A shortened drug regimen to treat tuberculosis (TB) works faster and is more effective than the current standard treatment in patients with drug-susceptible and multidrug resistant (MDR) TB, according to a study by researchers from South Africa, Tanzania, and the United States (Dawson R et al. Lancet. doi:10.1016/S0140-6736(14)62002-X [published online March 17, 2015]).
In this phase 2b trial, the investigators assessed the efficacy, tolerability, and safety of a 3-drug combination regimen consisting of moxifloxacin, pretomanid, and pyrazinamide in patients with both drug-susceptible and MDR pulmonary TB. Moxifloxacin and pretomanid, unlike pyrazinamide, are not yet licensed for use against TB. In the 8-week study that was carried out at 8 sites in South Africa and Tanzania, the researchers randomly assigned 207 patients with drug-susceptible TB (roughly 1:1:1) to receive the 3-drug combination regimen with either 100 or 200 mg of pretomanid (referred to as MPa100Z or MPa200Z, respectively) or the current standard treatment (isoniazid, rifampicin, pyrazinamide, and ethambutol). They also nonrandomly assigned 26 patients with MDR TB to receive the MPa200Z regimen.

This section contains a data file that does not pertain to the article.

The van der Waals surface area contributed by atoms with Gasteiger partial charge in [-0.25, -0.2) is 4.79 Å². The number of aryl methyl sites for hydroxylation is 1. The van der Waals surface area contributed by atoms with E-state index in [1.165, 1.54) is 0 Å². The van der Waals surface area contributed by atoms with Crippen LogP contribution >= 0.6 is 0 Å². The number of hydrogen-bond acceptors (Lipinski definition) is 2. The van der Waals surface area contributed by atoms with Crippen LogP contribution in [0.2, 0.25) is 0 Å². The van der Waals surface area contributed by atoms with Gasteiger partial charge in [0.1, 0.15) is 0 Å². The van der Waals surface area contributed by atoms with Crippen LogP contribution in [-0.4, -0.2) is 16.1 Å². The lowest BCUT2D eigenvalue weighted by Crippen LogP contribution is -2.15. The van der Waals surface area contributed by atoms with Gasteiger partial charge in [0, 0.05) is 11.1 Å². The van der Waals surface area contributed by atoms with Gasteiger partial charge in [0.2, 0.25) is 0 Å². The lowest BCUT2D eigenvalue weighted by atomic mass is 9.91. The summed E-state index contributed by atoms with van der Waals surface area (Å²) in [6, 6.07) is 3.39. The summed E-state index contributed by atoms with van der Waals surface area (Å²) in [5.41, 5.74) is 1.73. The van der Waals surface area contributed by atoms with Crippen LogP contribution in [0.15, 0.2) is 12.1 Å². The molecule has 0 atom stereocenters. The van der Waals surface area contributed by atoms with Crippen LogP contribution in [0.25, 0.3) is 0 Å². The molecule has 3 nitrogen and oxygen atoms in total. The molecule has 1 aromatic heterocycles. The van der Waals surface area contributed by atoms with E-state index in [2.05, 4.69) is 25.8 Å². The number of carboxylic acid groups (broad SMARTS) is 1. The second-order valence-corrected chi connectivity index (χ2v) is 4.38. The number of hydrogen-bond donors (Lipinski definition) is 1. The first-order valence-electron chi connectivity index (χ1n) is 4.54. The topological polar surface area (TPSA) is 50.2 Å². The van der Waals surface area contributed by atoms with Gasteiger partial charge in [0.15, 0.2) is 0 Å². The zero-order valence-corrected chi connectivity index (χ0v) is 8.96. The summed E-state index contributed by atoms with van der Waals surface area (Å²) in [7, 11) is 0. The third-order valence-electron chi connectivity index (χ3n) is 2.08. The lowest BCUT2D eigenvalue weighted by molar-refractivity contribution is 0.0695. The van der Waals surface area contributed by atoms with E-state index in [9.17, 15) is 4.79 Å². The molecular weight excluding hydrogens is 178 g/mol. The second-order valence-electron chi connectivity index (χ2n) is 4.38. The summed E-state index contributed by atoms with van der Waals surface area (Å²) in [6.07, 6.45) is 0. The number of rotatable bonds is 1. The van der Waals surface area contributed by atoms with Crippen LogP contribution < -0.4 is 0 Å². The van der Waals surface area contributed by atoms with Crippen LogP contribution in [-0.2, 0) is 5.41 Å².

Friedrich M. Study Evaluates Shortened TB Drug Regimen. JAMA. 2015;313(19):1897. doi:10.1001/jama.2015.4212